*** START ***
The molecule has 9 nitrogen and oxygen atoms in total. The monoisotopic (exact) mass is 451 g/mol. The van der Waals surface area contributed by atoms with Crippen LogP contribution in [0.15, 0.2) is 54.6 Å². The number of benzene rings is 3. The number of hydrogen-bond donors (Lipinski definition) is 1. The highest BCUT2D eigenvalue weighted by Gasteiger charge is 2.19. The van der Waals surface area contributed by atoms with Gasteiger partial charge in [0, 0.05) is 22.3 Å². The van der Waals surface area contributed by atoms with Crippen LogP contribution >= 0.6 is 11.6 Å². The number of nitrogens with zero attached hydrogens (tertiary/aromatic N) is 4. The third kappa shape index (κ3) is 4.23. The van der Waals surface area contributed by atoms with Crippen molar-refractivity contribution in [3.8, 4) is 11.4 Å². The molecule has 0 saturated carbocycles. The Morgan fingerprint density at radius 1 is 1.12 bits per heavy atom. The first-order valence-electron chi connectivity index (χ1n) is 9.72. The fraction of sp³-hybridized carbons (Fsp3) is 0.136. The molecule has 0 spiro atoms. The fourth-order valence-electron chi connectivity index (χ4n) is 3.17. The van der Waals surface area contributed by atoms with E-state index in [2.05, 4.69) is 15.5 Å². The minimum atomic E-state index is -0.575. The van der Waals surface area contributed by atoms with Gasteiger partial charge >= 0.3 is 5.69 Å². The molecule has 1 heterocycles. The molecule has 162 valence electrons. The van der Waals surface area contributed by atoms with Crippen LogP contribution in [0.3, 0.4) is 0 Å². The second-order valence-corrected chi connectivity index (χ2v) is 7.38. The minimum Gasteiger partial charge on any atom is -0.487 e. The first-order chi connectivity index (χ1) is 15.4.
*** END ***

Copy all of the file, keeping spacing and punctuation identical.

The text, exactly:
The molecule has 9 nitrogen and oxygen atoms in total. The monoisotopic (exact) mass is 451 g/mol. The van der Waals surface area contributed by atoms with Crippen LogP contribution in [0.15, 0.2) is 54.6 Å². The number of benzene rings is 3. The number of hydrogen-bond donors (Lipinski definition) is 1. The highest BCUT2D eigenvalue weighted by Gasteiger charge is 2.19. The van der Waals surface area contributed by atoms with Gasteiger partial charge in [0, 0.05) is 22.3 Å². The van der Waals surface area contributed by atoms with Crippen LogP contribution >= 0.6 is 11.6 Å². The number of nitrogens with zero attached hydrogens (tertiary/aromatic N) is 4. The third kappa shape index (κ3) is 4.23. The van der Waals surface area contributed by atoms with Crippen molar-refractivity contribution in [3.8, 4) is 11.4 Å². The molecule has 0 saturated carbocycles. The Morgan fingerprint density at radius 1 is 1.12 bits per heavy atom. The first-order valence-electron chi connectivity index (χ1n) is 9.72. The fraction of sp³-hybridized carbons (Fsp3) is 0.136. The molecule has 0 spiro atoms. The fourth-order valence-electron chi connectivity index (χ4n) is 3.17. The van der Waals surface area contributed by atoms with E-state index in [2.05, 4.69) is 15.5 Å². The minimum atomic E-state index is -0.575. The van der Waals surface area contributed by atoms with Gasteiger partial charge >= 0.3 is 5.69 Å². The molecule has 1 heterocycles. The molecule has 162 valence electrons. The van der Waals surface area contributed by atoms with Crippen LogP contribution in [0.3, 0.4) is 0 Å². The second-order valence-corrected chi connectivity index (χ2v) is 7.38. The minimum Gasteiger partial charge on any atom is -0.487 e. The first-order chi connectivity index (χ1) is 15.4.